When Hizbullah's secretary general, Sayyed Hassan Nasrallah, last year told the majority, "Establish a state and we will join it," he was engaging in sophistry. Had there been no state, Hizbullah would not have taken Lebanon through an ongoing 14-month political crisis to allegedly gain greater representation in that state. Had there been no state, the opposition would not have had to close down Parliament to thwart the election of a president not of its choosing. Had there been no state, Michel Aoun, who once claimed to personify that state, would not have lost most of his 2005 electorate by being widely regarded today as someone who would destroy Lebanon to be elected at its head.

Writing in 1944, the banker and journalist Michel Chiha, in many ways the preeminent theoretician of the Lebanese system, made an observation that remains grimly relevant today: "The history of modern Lebanon has shown in the most extreme way that every time that Parliament disappeared, every time the principle of representation died a violent death, specifically confessional authority substituted itself for Parliament and automatically one or several Sanhedrins were born."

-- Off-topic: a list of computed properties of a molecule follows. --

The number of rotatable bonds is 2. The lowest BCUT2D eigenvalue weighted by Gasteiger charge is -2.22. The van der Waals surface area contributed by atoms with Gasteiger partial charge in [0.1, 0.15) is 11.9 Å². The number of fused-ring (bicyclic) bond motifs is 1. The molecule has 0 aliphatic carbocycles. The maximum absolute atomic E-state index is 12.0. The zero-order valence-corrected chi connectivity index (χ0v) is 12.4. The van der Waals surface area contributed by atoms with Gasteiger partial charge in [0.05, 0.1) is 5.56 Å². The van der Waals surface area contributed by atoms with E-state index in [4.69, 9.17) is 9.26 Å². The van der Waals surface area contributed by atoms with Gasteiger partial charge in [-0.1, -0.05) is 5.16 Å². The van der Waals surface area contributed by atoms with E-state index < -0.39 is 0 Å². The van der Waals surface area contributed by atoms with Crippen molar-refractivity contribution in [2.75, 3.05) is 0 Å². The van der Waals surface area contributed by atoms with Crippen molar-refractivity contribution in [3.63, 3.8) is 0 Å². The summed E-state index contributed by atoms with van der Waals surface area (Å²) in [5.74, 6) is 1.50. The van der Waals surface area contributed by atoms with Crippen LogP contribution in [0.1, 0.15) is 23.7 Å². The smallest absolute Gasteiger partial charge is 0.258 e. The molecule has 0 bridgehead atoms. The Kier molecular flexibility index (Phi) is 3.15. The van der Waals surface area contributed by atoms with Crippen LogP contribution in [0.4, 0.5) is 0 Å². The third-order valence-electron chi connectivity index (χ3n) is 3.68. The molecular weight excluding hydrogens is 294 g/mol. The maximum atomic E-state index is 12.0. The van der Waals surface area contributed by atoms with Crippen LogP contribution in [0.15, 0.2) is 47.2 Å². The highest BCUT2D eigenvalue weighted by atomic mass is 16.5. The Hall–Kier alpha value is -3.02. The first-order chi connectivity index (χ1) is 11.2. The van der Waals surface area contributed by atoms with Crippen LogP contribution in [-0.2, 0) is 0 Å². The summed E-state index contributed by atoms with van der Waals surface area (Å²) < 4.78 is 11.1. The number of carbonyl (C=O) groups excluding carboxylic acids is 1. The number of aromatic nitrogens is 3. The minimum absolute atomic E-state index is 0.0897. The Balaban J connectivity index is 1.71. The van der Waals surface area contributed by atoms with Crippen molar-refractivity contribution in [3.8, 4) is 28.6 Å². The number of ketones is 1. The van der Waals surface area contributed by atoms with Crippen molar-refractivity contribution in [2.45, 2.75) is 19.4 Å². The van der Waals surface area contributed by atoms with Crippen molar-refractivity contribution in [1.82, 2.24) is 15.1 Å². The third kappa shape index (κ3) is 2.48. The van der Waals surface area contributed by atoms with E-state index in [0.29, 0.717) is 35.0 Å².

There have been three prongs in the opposition's strategy since December 2006, when it escalated its actions against the Siniora government: First, resorting to civil disorder, whether through the creation of the "tent city" and its transformation into a closed-off security zone or the blocking of roads in January 2007 and January 2008; second, leveling accusations of treason against members of the parliamentary majority; and third, shutting down Parliament to prevent a presidential election. Each of these steps speaks to the repudiation of the state and of national solidarity.

Chiha was right that multiple Sanhedrins would result from the closing of the legislature, but we can add a detail: Whether the legislature is open or not, Hizbullah will only go along with the state by denying it primacy over the party; and Aoun will do so solely if the state is his.